OCTOBER 18, 44 B.C.


In the port city of Brundisium, Mark Antony stood on a tribunal overlooking his assembled troops. Before him spread the neat formations of four legions. On arrival in Brundisium, Antony had learned that there was much criticism of him in the ranks “for failing to follow up the murder of Caesar.” When he mounted the steps to the tribunal, it was without the usual accompaniment of applause that Roman generals expected from their legionaries at the commencement of such assemblies.¹

Now, “angry at their silence,” Antony looked around the thousands of stern faces. He then proceeded to give the troops a tongue-lashing, accusing them of not being grateful for transferring them away from a war with the Parthians. He also had heard that agents from Octavian had been mixing in the ranks while these legions had been encamped at Brundisium, trying to undermine their loyalty to Antony, and he berated his legionaries for failing to arrest such men. He would discover these agents himself, he declared.²

Antony then announced that he would lead his legions to the rich province of Cisalpine Gaul, and to each man present he would pay four hundred sesterces. This generated laughter from the ranks, for Octavian’s agents had promised Antony’s men five times as much. This reaction only made Antony angrier. But individual men began to answer him back. Some, disgusted by his “meanness,” simply walked away, leaving the assembly.³

“You will learn to obey orders!” Antony stormed. He summoned the six military tribunes of each of the four legions and instructed them to give him lists of the names of the troublemakers in their units. The officers, with some reluctance, consulted the records of each unit, and provided the list required by Antony. Antony then had the legions reassemble, and ordered the named men to draw lots. One in ten drew a short straw, and was arrested.

In the Roman military, legionaries could be disciplined by having one in ten of their number executed; this was called “decimation.” Julius Caesar had decimated several of his best legions when they became mutinous during the Civil War, notably after those units had refused to obey Antony’s orders on one occasion. Antony now chose a percentage of the one in ten named troublemakers, and put them to death for their disobedience. The condemned men, who included centurions, were executed in front of Antony and his wife. Traditionally, legionaries condemned to decimation were bludgeoned to death by their own comrades—the nine in ten who had escaped capital punishment. Antony’s intention was to bring the remainder of his troops back into line, but this decimation only resulted in making many of his surviving legionaries more resentful.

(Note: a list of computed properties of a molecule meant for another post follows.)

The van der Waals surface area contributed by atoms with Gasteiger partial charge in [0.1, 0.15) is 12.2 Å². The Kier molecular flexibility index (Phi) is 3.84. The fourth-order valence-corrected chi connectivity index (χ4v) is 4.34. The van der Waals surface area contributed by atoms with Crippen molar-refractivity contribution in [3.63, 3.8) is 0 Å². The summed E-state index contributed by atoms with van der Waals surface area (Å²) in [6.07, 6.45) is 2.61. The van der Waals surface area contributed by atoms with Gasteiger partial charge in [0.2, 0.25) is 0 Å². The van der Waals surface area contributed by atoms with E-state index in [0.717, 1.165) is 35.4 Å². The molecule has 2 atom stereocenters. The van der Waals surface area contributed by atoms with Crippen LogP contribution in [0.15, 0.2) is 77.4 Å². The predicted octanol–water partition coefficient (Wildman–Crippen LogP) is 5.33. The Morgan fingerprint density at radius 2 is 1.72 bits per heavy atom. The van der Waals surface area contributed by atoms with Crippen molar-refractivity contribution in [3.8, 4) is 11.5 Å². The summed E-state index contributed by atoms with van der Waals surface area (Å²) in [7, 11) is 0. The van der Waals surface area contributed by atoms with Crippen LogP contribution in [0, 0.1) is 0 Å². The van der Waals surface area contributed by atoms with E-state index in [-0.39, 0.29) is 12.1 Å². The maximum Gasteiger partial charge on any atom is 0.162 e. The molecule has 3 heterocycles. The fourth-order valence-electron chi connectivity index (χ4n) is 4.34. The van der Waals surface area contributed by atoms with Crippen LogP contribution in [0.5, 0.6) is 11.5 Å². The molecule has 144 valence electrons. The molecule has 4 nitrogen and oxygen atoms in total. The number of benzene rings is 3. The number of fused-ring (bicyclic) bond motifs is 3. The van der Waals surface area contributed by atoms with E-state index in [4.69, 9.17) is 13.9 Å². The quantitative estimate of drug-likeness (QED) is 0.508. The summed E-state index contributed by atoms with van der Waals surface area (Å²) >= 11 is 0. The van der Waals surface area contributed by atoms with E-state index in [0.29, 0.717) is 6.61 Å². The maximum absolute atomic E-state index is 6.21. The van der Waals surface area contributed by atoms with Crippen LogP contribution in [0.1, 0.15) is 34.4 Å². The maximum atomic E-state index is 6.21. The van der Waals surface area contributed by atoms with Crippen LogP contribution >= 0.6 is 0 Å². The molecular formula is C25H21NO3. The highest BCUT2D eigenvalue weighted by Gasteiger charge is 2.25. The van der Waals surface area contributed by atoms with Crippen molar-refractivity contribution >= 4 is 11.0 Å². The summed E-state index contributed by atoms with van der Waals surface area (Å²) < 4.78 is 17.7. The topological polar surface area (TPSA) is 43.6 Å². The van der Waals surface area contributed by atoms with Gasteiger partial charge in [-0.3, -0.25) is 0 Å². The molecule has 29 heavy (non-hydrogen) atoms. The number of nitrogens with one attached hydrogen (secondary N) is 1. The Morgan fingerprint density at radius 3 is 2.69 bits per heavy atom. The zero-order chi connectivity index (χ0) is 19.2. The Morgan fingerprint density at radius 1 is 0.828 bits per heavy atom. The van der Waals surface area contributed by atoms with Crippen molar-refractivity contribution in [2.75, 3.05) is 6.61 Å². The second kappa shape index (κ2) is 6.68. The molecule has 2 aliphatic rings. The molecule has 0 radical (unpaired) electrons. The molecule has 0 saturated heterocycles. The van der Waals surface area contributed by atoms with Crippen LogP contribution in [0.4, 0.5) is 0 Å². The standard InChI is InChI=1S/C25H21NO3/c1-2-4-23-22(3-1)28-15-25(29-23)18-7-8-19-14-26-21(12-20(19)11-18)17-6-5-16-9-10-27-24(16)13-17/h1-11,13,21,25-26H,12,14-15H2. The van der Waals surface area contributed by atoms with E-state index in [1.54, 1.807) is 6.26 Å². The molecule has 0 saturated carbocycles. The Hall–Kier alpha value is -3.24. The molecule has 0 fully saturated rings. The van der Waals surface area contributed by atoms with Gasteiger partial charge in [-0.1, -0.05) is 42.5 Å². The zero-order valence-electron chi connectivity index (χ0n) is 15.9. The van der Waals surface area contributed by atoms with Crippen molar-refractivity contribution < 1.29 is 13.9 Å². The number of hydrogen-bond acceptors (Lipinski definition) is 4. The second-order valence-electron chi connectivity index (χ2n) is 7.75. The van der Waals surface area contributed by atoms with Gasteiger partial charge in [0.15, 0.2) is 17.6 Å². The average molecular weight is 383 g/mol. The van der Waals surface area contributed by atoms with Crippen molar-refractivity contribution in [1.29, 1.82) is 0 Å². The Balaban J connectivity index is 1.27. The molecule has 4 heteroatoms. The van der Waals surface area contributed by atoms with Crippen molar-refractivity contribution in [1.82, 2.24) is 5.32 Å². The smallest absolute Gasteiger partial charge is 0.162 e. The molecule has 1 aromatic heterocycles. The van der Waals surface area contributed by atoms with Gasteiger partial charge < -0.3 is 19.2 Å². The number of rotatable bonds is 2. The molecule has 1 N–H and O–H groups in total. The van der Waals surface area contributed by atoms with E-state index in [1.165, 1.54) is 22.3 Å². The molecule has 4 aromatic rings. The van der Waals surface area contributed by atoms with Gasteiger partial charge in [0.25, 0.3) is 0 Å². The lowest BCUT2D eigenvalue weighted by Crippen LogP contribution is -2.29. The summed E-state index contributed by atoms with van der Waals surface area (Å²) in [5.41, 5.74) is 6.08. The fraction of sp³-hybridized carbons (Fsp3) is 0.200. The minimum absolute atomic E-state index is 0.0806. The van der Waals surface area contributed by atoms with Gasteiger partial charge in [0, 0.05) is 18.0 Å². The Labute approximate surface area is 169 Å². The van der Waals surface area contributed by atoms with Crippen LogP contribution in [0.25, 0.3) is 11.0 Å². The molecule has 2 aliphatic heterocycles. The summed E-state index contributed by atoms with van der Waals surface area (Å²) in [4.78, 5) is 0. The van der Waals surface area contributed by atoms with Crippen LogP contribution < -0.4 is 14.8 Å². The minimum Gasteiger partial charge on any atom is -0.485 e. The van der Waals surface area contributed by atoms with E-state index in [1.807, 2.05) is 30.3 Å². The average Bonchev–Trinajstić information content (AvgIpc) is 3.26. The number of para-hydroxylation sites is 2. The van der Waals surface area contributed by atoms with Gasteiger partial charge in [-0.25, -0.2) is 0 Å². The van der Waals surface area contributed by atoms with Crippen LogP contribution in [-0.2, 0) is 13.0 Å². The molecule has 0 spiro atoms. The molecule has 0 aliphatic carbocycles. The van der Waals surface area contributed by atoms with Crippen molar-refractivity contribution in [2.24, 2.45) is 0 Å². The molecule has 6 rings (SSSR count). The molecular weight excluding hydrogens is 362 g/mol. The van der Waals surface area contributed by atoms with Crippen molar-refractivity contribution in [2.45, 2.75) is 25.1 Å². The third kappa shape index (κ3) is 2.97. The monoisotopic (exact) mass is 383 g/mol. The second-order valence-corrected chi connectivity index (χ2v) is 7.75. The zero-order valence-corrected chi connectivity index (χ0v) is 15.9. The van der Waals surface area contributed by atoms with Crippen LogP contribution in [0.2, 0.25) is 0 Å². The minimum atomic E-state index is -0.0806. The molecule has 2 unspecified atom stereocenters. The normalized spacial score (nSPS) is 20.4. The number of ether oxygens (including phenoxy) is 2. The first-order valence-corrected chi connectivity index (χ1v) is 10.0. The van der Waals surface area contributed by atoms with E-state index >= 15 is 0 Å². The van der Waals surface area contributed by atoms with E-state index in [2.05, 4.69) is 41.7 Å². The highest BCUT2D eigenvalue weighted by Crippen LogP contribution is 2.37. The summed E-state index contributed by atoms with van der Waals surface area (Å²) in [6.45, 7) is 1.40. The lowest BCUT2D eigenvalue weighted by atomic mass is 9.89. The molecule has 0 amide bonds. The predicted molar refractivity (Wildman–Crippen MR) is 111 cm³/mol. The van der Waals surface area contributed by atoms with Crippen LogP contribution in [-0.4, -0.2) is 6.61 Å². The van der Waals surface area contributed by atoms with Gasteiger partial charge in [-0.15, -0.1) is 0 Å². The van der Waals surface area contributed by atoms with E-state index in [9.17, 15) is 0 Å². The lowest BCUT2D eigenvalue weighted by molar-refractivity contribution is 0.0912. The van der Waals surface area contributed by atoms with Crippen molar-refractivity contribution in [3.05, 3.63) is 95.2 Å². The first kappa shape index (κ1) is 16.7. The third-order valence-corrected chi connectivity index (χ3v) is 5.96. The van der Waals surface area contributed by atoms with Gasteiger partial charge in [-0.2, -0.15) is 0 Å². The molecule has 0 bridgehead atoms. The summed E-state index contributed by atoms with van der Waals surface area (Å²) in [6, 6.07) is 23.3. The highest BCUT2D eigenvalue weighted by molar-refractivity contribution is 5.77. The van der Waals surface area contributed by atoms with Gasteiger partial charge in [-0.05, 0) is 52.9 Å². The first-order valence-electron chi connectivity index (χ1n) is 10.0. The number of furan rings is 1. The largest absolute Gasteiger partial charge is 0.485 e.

Ignoring the simmering discontent in some units, Antony selected one thousand soldiers from all four legions, men “who had the best physique and character,” and formed them into a single new Praetorian cohort. This Praetorian unit, which was to become known as the Brundisium Cohort—because of where it was formed—would loyally serve as Antony’s bodyguard for the rest of his career. As for the Praetorians whom Antony had led while in Rome, most appear to have now accompanied his brother Gaius on his mission to Macedonia.

Antony called another assembly. From the tribunal, he declared to his troops that he had been forced to execute a few of their number for the sake of military discipline, but could have punished many more had he chosen to do so. “You know quite well that I am neither mean nor cruel. Let us forget our ill will.” But he did not increase the amount of the bounty he offered them in an attempt to match Octavian. That would have seemed as though he was giving in to the complaints of his men.

He then ordered them to prepare for a campaign north of the Po River, in Cisalpine Gaul. At the same time, he dismissed the six military tribunes of each legion, apparently considering them untrustworthy, and appointed replacements from among young gentlemen of Equestrian rank who supported him. The four legions received their new officers and begrudgingly accepted Antony’s four-hundred-sesterce bounty as they prepared their equipment and gathered provisions for a march up into Cisalpine Gaul. They all knew that Antony was going on the offensive against Decimus Brutus Albinus, to forcibly wrest Cisalpine Gaul from his control.

In Cisalpine Gaul, once Albinus learned that four legions had landed at Brundisium from Macedonia on Antony’s orders, he quickly put two and two together and realized that Antony was serious about challenging him for control of his province. Without seeking or receiving Senate approval to do so, as he was required to do by law, Albinus promptly instructed his deputies to draft six thousand military recruits in Cisalpine Gaul and form them into a new legion, to bring his army up to a total of four legions to match Antony’s force.

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